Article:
The End Of The Line: How Overfishing Is Changing The World And What We Eat

Charles Clover / Current Affairs / Non-Fiction

Book cover

UK Publisher

Ebury, Random House

US Publisher

The New Press

Date Published

March 3rd, 2005

Translations

Fulcrum TV (Dramatic)
Atlas (Dutch)
Editions Demopolis (French)
Bertelsmann (German)
Ponte alla Grazie (Italian)
Iwanami Shoten (Japanese)
Pentagram (Korean).

Dramatic Rights

We have reached a pivotal moment for fishing, with seventy-five percent of the world’s fish stocks either fully exploited or overfished. If nothing is done to stop the squandering of fish stocks the life of the oceans will face collapse and millions of people could starve. Fish is the aspirational food for Western society, the healthy, weight-conscious choice, but those who eat and celebrate fish often ignore the fact that the fishing industry, although as technologically advanced as space travel, has an attitude to conservation 10,000 years out of date. Trawling on an industrial scale in the North Sea takes 16 lbs of dead marine animals to produce just 1lb of sole. Regulation isn’t working, fishermen must cheat or lose money, dolphins and other wildlife (seabirds, turtles, sharks) are killed unnecessarily and fish stocks are collapsing despite the warnings. The End of the Line looks at the problem and proves that we, as consumers, have to change if the situation is to improve.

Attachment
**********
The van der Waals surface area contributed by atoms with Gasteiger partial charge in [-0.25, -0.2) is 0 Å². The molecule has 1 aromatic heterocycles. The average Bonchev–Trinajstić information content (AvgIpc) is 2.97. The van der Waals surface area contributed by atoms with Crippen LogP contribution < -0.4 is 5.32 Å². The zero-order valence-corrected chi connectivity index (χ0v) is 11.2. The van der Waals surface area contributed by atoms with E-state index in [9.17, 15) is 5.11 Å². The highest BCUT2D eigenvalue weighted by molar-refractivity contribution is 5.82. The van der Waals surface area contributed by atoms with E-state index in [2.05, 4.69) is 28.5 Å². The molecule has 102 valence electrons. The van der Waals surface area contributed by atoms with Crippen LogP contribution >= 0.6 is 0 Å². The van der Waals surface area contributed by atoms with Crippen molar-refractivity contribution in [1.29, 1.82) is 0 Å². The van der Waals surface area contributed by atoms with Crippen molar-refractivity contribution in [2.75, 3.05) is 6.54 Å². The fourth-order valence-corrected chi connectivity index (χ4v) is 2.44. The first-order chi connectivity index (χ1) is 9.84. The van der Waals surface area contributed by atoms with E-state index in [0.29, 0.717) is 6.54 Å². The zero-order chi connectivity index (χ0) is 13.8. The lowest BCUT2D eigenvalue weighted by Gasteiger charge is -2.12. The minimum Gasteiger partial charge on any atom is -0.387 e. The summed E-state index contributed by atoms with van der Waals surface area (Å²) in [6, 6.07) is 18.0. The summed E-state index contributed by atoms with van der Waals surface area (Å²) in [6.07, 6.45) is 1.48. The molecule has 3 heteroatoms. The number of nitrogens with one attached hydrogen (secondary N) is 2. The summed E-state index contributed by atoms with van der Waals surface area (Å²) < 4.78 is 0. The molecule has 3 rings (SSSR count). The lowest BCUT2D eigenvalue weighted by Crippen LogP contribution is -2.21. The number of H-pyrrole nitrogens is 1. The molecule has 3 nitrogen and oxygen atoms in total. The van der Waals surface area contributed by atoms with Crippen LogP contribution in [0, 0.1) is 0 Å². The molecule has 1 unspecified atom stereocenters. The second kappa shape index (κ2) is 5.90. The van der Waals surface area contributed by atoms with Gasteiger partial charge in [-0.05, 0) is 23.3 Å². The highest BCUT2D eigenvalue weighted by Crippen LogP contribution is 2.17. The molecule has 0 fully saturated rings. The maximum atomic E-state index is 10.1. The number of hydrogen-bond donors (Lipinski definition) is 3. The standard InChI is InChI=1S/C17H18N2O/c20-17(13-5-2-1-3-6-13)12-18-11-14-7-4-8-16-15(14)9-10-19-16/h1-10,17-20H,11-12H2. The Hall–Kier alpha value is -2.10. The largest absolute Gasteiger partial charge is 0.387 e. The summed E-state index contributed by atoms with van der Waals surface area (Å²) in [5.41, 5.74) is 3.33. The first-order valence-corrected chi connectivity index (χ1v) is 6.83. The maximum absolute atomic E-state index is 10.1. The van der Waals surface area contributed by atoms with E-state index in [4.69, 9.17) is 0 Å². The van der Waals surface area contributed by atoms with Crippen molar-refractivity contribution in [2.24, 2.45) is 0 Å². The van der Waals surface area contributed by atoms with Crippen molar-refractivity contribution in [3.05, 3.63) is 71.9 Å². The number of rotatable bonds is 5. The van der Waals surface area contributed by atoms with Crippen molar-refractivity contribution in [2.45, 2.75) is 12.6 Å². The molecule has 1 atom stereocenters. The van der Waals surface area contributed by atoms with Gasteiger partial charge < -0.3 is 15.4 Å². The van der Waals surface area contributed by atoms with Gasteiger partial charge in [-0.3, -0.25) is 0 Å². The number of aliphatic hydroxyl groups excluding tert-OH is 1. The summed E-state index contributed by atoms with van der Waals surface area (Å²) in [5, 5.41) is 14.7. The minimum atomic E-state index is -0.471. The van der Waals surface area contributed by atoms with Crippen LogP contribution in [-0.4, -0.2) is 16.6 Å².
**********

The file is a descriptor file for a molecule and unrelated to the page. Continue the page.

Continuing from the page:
The End of the Line has now been made into the world’s first major documentary about the devastating effect of overfishing, and premiered at Sundance Film Festival in January 2009. The UK release was sponsored by Waitrose and coincided with World Oceans Day on 8th June 2009. Those supporting the film include Greenpeace, WWF, Stephen Fry and Gretta Scacchi.

‘compelling, and essential for anyone who cares about the state of our oceans… Clover offers genuine, practical solutions which could turn the tide.’
Hugh Fearnley-Whittingstall


Reviews

Blazingly powerful indictment.

- Tom Fort, Sunday Telegraph

Persuasive and desperately disturbing, this book is the marine equivalent of Silent Spring.

- Christopher Hirst, Independent

It is a rare book that changes one's life, even in a small way.

- Andrew Marr, Daily Telegraph

Anyone who loves to eat fish will be fascinated, appalled and challenged by this book.

- John Gummer, Country Life

a revealing and well-paced book...but, more than that, this is an important book

- Glasgow Herald

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